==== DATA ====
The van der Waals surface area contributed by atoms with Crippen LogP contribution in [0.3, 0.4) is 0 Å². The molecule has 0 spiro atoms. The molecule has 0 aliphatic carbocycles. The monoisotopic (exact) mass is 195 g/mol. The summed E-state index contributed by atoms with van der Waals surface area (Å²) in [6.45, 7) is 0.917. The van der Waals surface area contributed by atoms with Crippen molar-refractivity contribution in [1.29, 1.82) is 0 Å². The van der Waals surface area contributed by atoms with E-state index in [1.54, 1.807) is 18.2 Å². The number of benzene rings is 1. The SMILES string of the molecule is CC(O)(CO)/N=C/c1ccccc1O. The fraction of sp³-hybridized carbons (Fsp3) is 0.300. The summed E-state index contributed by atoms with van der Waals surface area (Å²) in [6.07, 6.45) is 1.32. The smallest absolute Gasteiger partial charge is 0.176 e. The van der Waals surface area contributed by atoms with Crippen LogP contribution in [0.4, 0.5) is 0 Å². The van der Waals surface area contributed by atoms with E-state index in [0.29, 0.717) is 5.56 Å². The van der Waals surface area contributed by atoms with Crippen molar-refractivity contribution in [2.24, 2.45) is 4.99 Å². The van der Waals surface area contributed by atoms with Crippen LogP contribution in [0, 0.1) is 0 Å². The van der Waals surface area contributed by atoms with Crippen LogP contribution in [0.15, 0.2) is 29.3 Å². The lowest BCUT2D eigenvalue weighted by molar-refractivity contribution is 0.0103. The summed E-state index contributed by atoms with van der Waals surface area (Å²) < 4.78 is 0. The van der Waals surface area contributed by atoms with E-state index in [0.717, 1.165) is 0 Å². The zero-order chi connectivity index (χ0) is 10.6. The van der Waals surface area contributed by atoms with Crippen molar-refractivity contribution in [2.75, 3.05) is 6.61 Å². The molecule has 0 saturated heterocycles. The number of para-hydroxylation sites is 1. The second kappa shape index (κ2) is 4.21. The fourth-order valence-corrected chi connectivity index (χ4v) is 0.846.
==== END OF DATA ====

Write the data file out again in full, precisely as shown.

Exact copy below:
The van der Waals surface area contributed by atoms with Crippen LogP contribution in [0.3, 0.4) is 0 Å². The molecule has 0 spiro atoms. The molecule has 0 aliphatic carbocycles. The monoisotopic (exact) mass is 195 g/mol. The summed E-state index contributed by atoms with van der Waals surface area (Å²) in [6.45, 7) is 0.917. The van der Waals surface area contributed by atoms with Crippen molar-refractivity contribution in [1.29, 1.82) is 0 Å². The van der Waals surface area contributed by atoms with E-state index in [1.54, 1.807) is 18.2 Å². The number of benzene rings is 1. The SMILES string of the molecule is CC(O)(CO)/N=C/c1ccccc1O. The fraction of sp³-hybridized carbons (Fsp3) is 0.300. The summed E-state index contributed by atoms with van der Waals surface area (Å²) in [6.07, 6.45) is 1.32. The smallest absolute Gasteiger partial charge is 0.176 e. The van der Waals surface area contributed by atoms with Crippen LogP contribution in [0.4, 0.5) is 0 Å². The van der Waals surface area contributed by atoms with E-state index in [0.29, 0.717) is 5.56 Å². The van der Waals surface area contributed by atoms with Crippen molar-refractivity contribution in [2.24, 2.45) is 4.99 Å². The van der Waals surface area contributed by atoms with Crippen LogP contribution in [0, 0.1) is 0 Å². The van der Waals surface area contributed by atoms with Crippen LogP contribution in [0.15, 0.2) is 29.3 Å². The lowest BCUT2D eigenvalue weighted by molar-refractivity contribution is 0.0103. The summed E-state index contributed by atoms with van der Waals surface area (Å²) < 4.78 is 0. The van der Waals surface area contributed by atoms with E-state index in [0.717, 1.165) is 0 Å². The zero-order chi connectivity index (χ0) is 10.6. The van der Waals surface area contributed by atoms with Crippen molar-refractivity contribution in [2.75, 3.05) is 6.61 Å². The molecule has 0 saturated heterocycles. The number of para-hydroxylation sites is 1. The second kappa shape index (κ2) is 4.21. The fourth-order valence-corrected chi connectivity index (χ4v) is 0.846.